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Risk Assessment: Exceedingly Vast

Birmingham-based cyber security expert Daniel Clemens weighs in on global threats, the Sony Pictures hack and security practices even small companies should be doing better.

Daniel Clemens, founder of Birmingham-based Packet Ninjas.

Daniel Clemens, founder of Birmingham-based Packet Ninjas.

Photo by Cary Norton

Daniel Clemens is the founder of Birmingham-based Packet Ninjas, a small cyber security company that counts among its clients Nasdaq, Harvard University, Energen and the Retirement Systems of Alabama.

Clemens, who began as a hacker (“nothing nefarious”) in high school, appears as a speaker at security conferences such as BlackHat, Defcon, DOD DC3 Cyber Conference and U.S. Army Cyber Power. He has been frequently cited as a source in news reports about the Sony Pictures hack, including stories by CNN, Reuters, Bloomberg, CNBC, the New York Times and the Huffington Post.

Most of this interview was done one week before the Sony attack on Nov. 24, but we followed up on that subject in late December. 

I’ve looked at the evidence — there are only about three groups that have looked at the evidence — and I can tell you it was North Korea. We analyzed the information, not just providing opinions. We worked with two other companies, and they provided good evidence that backed their theories, and we provided evidence that supports the conclusion that North Korea was behind this.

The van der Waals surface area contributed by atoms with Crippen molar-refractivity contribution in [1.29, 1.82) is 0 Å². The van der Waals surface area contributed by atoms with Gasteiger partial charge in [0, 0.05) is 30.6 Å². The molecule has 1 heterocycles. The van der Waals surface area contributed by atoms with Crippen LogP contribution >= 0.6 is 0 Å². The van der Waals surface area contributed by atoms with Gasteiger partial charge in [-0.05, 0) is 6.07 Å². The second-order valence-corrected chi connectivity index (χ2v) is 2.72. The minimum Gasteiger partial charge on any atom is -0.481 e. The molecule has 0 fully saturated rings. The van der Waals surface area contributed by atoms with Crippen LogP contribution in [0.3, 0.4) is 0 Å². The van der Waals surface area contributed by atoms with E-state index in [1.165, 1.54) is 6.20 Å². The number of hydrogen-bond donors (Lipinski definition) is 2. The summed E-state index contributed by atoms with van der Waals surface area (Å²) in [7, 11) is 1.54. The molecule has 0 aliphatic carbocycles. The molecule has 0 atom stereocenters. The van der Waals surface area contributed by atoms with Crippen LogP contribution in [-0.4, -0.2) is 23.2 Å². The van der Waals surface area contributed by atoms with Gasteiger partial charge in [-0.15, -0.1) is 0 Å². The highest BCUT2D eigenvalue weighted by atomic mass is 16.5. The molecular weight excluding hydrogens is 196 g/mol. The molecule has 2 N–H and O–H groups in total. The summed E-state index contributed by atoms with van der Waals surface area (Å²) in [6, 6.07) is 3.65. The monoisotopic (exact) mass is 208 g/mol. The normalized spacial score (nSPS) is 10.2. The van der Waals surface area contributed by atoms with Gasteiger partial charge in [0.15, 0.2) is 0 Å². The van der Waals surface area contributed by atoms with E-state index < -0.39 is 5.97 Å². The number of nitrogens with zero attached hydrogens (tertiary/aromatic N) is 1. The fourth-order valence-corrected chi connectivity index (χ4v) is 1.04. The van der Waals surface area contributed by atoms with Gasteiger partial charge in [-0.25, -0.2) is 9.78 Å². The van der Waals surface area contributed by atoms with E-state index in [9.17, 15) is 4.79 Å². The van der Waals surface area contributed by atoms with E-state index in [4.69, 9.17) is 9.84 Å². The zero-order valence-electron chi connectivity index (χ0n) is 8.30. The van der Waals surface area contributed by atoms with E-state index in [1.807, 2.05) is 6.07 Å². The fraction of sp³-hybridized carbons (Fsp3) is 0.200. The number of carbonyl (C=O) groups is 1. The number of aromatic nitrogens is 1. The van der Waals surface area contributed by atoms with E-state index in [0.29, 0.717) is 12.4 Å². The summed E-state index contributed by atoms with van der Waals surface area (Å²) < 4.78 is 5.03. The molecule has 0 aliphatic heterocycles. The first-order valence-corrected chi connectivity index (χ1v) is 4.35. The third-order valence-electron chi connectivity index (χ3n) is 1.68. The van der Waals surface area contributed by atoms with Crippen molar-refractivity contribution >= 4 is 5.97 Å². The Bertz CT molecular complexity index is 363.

You need only a team of three or five guys to be sophisticated enough [to accomplish the attack on Sony]. These tools that they used were customized for a team, although it looks like they had a larger amount of people involved than three to five. But you can take over a country with a small amount of people. 

Sony had four people in their security department, for a super large organization. They had a CEO who said, “We have good enough security,” which is the common downfall of an executive who doesn’t know what he is doing, who treats security as a checkbox item. You have to have a recursive judging and reassessing of the situation and adapting to security needs, and that’s an ongoing thing, and they could have done a lot of things differently. They could have had better outbound firewall rules, more security around data at rest, they could have not stored passwords on Excel spreadsheets. They did every possible thing wrong. 

All businesses need a security policy. It should be part of their business continuity plan. This is somewhat subjective, because security is rarely engineered into a business process.  Small, medium and large businesses also face challenges, since they may not have the budget for a dedicated security role in their staff. Because of this, the role is often placed upon someone that has computer skills in their office. Sadly, and more often than not, this scenario fails, because they do not have the ability to place an accurate gauge on the risk.   The security policy and practices should be taken as seriously as their other business plans and tested periodically for their effectiveness, just like their accounting functions.  If small businesses don’t have the technical ability to address their security needs in-house, it’s a good idea to farm this out to a managed services provider. However, this does not negate the need for testing.

Is industrial espionage being conducted through cyber attacks?